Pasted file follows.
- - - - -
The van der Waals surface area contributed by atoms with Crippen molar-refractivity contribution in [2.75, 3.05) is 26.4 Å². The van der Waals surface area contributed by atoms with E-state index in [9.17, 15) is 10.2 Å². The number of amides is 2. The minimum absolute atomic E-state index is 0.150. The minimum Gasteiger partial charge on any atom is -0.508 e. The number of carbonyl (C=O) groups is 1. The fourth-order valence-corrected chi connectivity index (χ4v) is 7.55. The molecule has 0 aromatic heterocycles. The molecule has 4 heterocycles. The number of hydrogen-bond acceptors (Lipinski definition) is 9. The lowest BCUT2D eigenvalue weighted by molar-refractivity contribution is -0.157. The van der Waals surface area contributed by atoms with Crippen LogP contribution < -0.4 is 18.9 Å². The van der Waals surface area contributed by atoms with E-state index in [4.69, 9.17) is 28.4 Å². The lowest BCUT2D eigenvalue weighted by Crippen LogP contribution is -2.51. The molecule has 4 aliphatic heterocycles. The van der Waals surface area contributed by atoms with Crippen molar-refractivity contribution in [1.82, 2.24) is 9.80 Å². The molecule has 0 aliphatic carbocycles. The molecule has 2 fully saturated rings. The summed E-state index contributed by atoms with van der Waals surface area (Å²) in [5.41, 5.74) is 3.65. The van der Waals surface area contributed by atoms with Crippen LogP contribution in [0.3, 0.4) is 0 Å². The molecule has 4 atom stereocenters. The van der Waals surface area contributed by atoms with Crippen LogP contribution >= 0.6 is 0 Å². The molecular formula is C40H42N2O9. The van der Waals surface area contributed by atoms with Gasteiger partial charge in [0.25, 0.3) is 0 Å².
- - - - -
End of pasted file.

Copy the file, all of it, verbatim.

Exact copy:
The van der Waals surface area contributed by atoms with Crippen molar-refractivity contribution in [2.75, 3.05) is 26.4 Å². The van der Waals surface area contributed by atoms with E-state index in [9.17, 15) is 10.2 Å². The number of amides is 2. The minimum absolute atomic E-state index is 0.150. The minimum Gasteiger partial charge on any atom is -0.508 e. The number of carbonyl (C=O) groups is 1. The fourth-order valence-corrected chi connectivity index (χ4v) is 7.55. The molecule has 0 aromatic heterocycles. The molecule has 4 heterocycles. The number of hydrogen-bond acceptors (Lipinski definition) is 9. The lowest BCUT2D eigenvalue weighted by molar-refractivity contribution is -0.157. The van der Waals surface area contributed by atoms with Crippen LogP contribution < -0.4 is 18.9 Å². The van der Waals surface area contributed by atoms with E-state index in [4.69, 9.17) is 28.4 Å². The lowest BCUT2D eigenvalue weighted by Crippen LogP contribution is -2.51. The molecule has 4 aliphatic heterocycles. The van der Waals surface area contributed by atoms with Crippen molar-refractivity contribution in [1.82, 2.24) is 9.80 Å². The molecule has 0 aliphatic carbocycles. The molecule has 2 fully saturated rings. The summed E-state index contributed by atoms with van der Waals surface area (Å²) in [5.41, 5.74) is 3.65. The van der Waals surface area contributed by atoms with Crippen LogP contribution in [0.3, 0.4) is 0 Å². The molecule has 4 atom stereocenters. The van der Waals surface area contributed by atoms with Crippen LogP contribution >= 0.6 is 0 Å². The molecular formula is C40H42N2O9. The van der Waals surface area contributed by atoms with Gasteiger partial charge in [0.25, 0.3) is 0 Å².